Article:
If that’s out of your price range, freepik has thousands of photos and other digital images, many of them free, some reasonably priced.
Podcast Artwork Composition: Where You Put Each Part of The Image
Like color, composition in an artwork is a topic that can fill whole libraries. I’ll do my best to spare you the poetry and give you a useful system.
Humans’ eyes move around their environments or across a surface in a certain way for many reasons. As a result, a generally agreed-upon theory in Western art is that the most pleasing composition of elements in an image is the golden ratio. The rule of thirds and the F pattern are a much simpler way to understand and use how humans’ eyes move to make your podcast artwork’s composition appealing.
When most people look at a digital image, their eye tends to start at the top left corner, move across to the right, and then move down and left until they find another interesting thing, then move across to the right. This is how Westerners read text, which isn’t true for everyone. Web designers call this the F-pattern.
If you divide your image into thirds, with two vertical and horizontal lines, the intersections of the dividing lines are the hot spots. This is where you want to focus on important elements.
The podcast logo for PodCraft puts essential elements where the audience’s eyes are most likely to focus. As your eye zips down the image, you focus on the words “honing” and “podcasting, then the image of a mic, the paintbrush, and the creative squiggle.
There are loads of ways you can play with these ideas, especially if you enjoy making your own podcast art. This brings us to software.
Design Tools For Your Podcast Cover Art
If you’re interested in visual art, making your own podcast cover art is a good idea. You’ll learn how the image layers work together to make a whole, and you’ll be able to take different elements to repurpose in your social media, web design, or merchandise. There are many free graphic design software options available: let’s focus on four of them.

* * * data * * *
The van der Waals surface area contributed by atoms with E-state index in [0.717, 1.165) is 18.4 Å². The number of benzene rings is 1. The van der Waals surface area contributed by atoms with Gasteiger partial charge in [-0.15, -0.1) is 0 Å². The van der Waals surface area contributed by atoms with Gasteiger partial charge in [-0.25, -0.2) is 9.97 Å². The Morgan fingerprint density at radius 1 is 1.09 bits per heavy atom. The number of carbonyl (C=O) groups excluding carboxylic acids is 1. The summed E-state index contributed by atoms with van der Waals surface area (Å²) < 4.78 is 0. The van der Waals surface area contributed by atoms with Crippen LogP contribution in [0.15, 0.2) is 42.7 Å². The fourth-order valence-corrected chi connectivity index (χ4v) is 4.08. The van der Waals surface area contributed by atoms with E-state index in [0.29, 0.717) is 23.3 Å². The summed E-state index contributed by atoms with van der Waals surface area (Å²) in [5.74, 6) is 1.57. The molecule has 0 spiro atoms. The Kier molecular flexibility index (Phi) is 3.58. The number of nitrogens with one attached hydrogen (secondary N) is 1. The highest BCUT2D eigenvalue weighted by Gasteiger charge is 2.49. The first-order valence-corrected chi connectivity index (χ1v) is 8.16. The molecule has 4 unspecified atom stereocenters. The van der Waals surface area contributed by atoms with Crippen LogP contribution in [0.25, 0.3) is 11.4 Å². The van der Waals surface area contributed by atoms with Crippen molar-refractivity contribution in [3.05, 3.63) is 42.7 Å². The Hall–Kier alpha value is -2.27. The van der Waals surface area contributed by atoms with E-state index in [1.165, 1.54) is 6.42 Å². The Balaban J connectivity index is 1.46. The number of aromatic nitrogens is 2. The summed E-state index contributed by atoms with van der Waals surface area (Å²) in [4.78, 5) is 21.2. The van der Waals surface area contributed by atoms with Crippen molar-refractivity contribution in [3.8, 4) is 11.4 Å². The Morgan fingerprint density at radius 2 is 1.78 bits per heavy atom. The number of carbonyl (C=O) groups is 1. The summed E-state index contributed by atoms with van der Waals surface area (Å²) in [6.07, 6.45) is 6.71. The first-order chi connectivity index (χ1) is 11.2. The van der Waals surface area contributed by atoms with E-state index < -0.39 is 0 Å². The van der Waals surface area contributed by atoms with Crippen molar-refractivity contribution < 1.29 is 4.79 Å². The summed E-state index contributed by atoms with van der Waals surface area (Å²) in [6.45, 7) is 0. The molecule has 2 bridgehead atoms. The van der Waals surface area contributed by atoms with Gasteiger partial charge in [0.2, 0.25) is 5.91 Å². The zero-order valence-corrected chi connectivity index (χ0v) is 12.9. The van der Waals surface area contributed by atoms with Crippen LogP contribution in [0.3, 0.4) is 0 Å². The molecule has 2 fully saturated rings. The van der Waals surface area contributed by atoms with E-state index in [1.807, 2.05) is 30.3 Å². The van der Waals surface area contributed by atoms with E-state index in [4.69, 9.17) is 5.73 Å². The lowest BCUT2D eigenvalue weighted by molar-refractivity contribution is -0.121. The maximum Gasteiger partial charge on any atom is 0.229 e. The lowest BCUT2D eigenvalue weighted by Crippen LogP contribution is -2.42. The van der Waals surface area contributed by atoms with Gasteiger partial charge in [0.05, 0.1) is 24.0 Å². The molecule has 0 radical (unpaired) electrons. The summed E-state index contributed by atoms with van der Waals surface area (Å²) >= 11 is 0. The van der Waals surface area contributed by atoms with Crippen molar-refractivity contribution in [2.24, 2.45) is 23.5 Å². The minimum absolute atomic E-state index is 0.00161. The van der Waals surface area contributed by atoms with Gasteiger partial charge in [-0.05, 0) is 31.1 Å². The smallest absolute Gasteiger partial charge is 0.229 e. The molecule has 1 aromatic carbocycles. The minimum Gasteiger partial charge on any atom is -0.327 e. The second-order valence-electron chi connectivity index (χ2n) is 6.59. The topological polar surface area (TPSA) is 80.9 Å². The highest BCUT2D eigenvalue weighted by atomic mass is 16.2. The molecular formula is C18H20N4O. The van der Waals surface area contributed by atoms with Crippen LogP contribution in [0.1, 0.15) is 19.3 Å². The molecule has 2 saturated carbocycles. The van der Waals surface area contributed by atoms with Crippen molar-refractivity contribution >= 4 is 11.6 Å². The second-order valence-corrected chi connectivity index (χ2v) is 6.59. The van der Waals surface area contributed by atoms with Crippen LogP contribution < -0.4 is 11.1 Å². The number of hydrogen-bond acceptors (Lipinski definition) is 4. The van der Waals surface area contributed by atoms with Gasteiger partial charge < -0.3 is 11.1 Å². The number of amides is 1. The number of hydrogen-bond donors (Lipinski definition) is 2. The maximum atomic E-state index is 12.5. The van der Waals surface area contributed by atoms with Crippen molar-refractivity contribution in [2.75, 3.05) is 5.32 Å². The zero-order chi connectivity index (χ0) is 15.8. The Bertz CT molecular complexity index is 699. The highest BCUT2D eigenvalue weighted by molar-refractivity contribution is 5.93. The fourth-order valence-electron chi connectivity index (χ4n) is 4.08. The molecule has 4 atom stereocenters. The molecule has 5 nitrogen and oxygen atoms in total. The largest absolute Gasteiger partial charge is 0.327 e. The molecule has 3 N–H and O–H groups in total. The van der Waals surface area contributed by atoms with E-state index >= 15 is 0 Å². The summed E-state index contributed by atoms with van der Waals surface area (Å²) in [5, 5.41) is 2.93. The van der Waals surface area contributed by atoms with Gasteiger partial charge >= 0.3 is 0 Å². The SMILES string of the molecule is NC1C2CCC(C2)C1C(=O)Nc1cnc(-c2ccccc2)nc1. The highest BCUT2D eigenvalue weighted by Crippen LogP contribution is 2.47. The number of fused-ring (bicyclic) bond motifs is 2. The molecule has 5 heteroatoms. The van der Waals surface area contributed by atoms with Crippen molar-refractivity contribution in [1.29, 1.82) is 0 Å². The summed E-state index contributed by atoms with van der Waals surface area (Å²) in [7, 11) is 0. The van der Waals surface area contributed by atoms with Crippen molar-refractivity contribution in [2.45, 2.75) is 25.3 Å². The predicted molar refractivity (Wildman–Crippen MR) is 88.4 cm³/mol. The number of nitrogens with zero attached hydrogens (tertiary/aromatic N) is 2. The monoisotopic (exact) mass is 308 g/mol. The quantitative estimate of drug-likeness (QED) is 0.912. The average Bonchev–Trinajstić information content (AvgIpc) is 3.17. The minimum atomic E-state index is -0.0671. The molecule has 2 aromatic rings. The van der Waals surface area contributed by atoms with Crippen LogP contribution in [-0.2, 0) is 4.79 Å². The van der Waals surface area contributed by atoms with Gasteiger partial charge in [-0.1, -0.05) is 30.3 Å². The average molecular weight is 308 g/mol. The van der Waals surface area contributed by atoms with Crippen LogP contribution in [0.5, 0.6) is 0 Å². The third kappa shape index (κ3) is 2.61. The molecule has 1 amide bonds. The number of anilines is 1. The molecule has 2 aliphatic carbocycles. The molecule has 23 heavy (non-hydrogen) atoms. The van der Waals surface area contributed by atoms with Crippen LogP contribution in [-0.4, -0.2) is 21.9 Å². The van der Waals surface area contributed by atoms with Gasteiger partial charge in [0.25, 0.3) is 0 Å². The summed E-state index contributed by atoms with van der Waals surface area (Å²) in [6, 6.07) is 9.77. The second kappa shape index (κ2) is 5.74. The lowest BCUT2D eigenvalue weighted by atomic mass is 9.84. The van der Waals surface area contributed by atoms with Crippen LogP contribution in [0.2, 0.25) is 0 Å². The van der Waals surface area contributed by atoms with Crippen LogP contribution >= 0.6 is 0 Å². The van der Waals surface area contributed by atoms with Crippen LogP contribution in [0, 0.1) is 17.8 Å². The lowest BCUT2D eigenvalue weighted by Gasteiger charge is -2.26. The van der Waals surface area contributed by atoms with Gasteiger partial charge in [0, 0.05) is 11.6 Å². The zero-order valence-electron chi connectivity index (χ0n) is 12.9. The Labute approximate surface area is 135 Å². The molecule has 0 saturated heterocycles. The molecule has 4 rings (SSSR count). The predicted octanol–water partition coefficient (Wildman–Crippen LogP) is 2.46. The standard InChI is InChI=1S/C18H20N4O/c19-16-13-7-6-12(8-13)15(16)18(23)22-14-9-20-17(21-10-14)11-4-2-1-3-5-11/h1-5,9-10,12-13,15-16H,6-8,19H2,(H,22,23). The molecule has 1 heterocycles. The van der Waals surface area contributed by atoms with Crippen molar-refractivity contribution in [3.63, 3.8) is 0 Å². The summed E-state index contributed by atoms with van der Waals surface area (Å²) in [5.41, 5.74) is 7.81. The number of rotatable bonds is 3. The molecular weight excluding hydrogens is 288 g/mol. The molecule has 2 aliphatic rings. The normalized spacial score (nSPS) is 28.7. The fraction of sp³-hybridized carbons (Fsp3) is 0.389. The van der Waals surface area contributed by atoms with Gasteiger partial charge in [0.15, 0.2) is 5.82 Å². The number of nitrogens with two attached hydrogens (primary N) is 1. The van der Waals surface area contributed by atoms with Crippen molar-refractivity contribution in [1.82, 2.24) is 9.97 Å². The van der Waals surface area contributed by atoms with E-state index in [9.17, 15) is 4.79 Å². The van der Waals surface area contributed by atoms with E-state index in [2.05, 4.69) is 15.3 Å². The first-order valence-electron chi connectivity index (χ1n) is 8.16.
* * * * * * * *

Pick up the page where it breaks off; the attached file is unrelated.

The free version of Canva has:
- Over 250,000+ free templates
- 100+ design types (social media posts, presentations, letters, and more)
- Hundreds of thousands of free photos and graphics
- Collaborate and comment in real-time
- 5GB of cloud storage
If you plan to make many images every week, The Pro and Enterprise versions are better for you, depending on the price range you need. Pro is $119 a year and gives you Magic Resize, meaning you can resize images. Teams are $149.90 for up to five users.
Adobe Express is similar to Canva. It’s a web-based drag-and-drop image editing tool emphasizing image design for the Internet. Their free tier offers many templates and options. Just type “podcast” into Adobe Express’ template search engine, and you’re halfway there.
Of course, if you want to resize or add your own branding, fonts, or logos to a project, those features are in the Adobe Express Premium plan, which is $9.99/month.
GNU Image Manipulation Program
If these are out of your price bracket, The Gnu Image Manipulation Program is an open-source (free) image editing software. Many tutorials on YouTube can help you learn how to use it.
Knowing how to make your own podcast cover art is a skill worth developing. This way, you can repurpose your podcast art into website assets, social media posts, and merchandise designs whenever the mood strikes you. Resize to your heart’s content!